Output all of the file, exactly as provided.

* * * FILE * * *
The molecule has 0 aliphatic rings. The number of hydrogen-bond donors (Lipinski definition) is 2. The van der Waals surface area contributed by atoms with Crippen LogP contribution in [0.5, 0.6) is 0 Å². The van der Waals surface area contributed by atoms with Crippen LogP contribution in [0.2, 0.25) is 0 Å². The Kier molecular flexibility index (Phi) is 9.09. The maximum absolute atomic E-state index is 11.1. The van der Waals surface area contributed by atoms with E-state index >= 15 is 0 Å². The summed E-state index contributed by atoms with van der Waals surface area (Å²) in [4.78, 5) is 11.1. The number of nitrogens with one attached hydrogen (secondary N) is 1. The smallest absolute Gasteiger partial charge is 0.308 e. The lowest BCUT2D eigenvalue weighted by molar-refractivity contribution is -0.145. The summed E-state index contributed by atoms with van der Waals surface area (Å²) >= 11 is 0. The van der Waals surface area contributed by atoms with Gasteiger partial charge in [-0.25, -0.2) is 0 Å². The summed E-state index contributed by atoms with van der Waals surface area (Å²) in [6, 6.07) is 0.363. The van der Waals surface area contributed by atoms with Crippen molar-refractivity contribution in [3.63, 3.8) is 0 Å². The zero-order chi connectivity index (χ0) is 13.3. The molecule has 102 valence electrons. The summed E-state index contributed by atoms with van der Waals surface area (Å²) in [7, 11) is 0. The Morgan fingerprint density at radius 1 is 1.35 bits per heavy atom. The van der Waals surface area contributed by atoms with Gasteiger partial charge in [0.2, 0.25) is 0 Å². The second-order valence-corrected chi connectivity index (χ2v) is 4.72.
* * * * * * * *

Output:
The molecule has 0 aliphatic rings. The number of hydrogen-bond donors (Lipinski definition) is 2. The van der Waals surface area contributed by atoms with Crippen LogP contribution in [0.5, 0.6) is 0 Å². The van der Waals surface area contributed by atoms with Crippen LogP contribution in [0.2, 0.25) is 0 Å². The Kier molecular flexibility index (Phi) is 9.09. The maximum absolute atomic E-state index is 11.1. The van der Waals surface area contributed by atoms with E-state index >= 15 is 0 Å². The summed E-state index contributed by atoms with van der Waals surface area (Å²) in [4.78, 5) is 11.1. The number of nitrogens with one attached hydrogen (secondary N) is 1. The smallest absolute Gasteiger partial charge is 0.308 e. The lowest BCUT2D eigenvalue weighted by molar-refractivity contribution is -0.145. The summed E-state index contributed by atoms with van der Waals surface area (Å²) >= 11 is 0. The van der Waals surface area contributed by atoms with Gasteiger partial charge in [-0.25, -0.2) is 0 Å². The summed E-state index contributed by atoms with van der Waals surface area (Å²) in [6, 6.07) is 0.363. The van der Waals surface area contributed by atoms with Crippen molar-refractivity contribution in [3.63, 3.8) is 0 Å². The zero-order chi connectivity index (χ0) is 13.3. The molecule has 102 valence electrons. The summed E-state index contributed by atoms with van der Waals surface area (Å²) in [7, 11) is 0. The Morgan fingerprint density at radius 1 is 1.35 bits per heavy atom. The van der Waals surface area contributed by atoms with Gasteiger partial charge in [0.2, 0.25) is 0 Å². The second-order valence-corrected chi connectivity index (χ2v) is 4.72.